DETROIT — Laura Soave, who spearheads the Fiat brand's second stab at the U.S. market, is chatting with Michigan dealer Carl Galeana at the North American International Auto Show here.

He is one of 135 dealers that this month will start selling the Fiat 500 model, a minicar.

Galeana updates Soave on a construction project of converting his former Saturn store into a Fiat showroom.

“He's confident it will be ready by February,” she says. “You've heard of the TV show ‘Extreme Makeover’? This may be ‘Extreme Dealership Makeover.’”

It also may be Extreme Auto Maker Makeover. As head of Chrysler Group LLC's Fiat brand in North America, Soave is in the final stages of bringing the Italian brand back to America. It left 27 years ago, hamstrung by falling sales and poor vehicle reliability.

Soave has heard the old bad-quality jokes, such as Fiat standing for “Fix It Again Tony.”

She also has heard of how many Baby Boomer Americans loved their Fiats — when they ran. But if Fiats of yesteryear had quality issues, so did the Chevrolet Vega and Ford Pinto of that era.

Yet, Fiat had something going for it then, as it has now, she says. It's not just a small car. It's a small Italian car, she says. “Americans love Italian things.”

That includes clothes, food, travel spots, cappuccino and, of course, cars.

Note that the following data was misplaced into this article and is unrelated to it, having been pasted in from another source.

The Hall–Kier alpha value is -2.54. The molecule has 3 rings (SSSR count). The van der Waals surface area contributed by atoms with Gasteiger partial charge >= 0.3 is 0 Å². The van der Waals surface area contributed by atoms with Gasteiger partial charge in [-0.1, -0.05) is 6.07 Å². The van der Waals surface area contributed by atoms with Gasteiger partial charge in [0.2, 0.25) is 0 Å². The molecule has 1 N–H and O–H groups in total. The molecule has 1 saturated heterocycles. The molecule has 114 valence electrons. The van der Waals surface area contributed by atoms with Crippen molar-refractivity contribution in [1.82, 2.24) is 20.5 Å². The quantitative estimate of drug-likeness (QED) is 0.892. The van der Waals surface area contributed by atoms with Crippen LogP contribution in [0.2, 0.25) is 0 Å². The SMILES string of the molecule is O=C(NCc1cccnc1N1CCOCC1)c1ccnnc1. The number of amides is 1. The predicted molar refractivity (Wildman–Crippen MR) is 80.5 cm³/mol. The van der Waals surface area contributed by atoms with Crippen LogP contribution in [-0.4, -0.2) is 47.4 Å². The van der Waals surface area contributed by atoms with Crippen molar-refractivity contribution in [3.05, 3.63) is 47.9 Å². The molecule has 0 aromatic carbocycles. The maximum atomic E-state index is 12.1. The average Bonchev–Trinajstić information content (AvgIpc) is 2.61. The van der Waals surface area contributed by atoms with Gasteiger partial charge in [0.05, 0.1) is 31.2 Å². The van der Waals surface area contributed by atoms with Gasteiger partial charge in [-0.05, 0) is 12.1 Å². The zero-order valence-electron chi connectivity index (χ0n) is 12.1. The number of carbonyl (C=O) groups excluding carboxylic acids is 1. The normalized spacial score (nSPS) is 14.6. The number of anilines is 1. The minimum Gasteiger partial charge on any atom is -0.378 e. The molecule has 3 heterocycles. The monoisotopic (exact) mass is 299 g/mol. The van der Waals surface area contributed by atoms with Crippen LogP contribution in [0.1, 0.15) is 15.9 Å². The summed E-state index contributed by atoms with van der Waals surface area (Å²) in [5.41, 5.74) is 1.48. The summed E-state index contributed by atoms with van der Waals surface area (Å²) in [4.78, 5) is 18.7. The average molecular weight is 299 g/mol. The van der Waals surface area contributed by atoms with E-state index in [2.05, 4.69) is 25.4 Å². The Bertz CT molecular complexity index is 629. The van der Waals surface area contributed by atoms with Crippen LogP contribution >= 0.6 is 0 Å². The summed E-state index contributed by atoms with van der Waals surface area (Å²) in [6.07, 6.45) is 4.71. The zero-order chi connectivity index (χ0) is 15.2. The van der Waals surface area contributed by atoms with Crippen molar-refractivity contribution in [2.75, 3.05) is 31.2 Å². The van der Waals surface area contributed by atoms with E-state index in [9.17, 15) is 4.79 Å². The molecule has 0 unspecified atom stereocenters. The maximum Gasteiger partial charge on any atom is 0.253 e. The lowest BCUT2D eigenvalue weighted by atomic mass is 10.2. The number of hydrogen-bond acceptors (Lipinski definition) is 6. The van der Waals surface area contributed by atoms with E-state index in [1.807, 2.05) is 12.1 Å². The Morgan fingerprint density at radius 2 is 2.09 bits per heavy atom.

“And this is a stylish Italian car with reliability, good fuel economy and a great price ($15,500),” Soave says.

She tells of taking Fiat 500s to consumer-research clinics. “Everyone liked them, even when they didn't know the brand,” she says. “When we told them it was Italian, they liked the cars even more.

“Until now, the only Italian car you could buy in the U.S. was an expensive sports car, such as Maserati, which, by the way, is a great car.” And by the way, is a unit of Fiat Automobiles SpA.

“Fiat is an iconic brand,” Soave says. “I've done a lot of vehicle launches, but none as much fun as this one.”

The 500 has been tweaked for the U.S. market, says Ariel Gavilan, Chrysler's senior manager-global communications.

He points out various American-market features of a model on the auto show floor.

“A lot of it is simple stuff, but it's not on the European versions,” he says. “There are cupholders, an arm rest and steering-wheel controls. The glove box is covered; in Europe it isn't.”

A 6-speed automatic transmission will be offered in the U.S. In Europe, only a manual is offered.

Soave thinks the 500 will appeal to a cross-section of consumers, from Generation Y buyers to older people “who are young at heart.”

Some prospective buyers are expected to be those Baby Boomers who owned a Fiat in their younger days and “forgive” the brand for quality sins of the past, she says.

Fiat's goal is to sell 50,000 cars in the U.S. this year, says Soave, 38, the daughter of Italian immigrants.

To aid that sales cause, she jokes she has a secret weapon: “There are 27 million Italian-Americans. It's a unique subset, they are my subset. Many of them will be buying Fiat 500s.”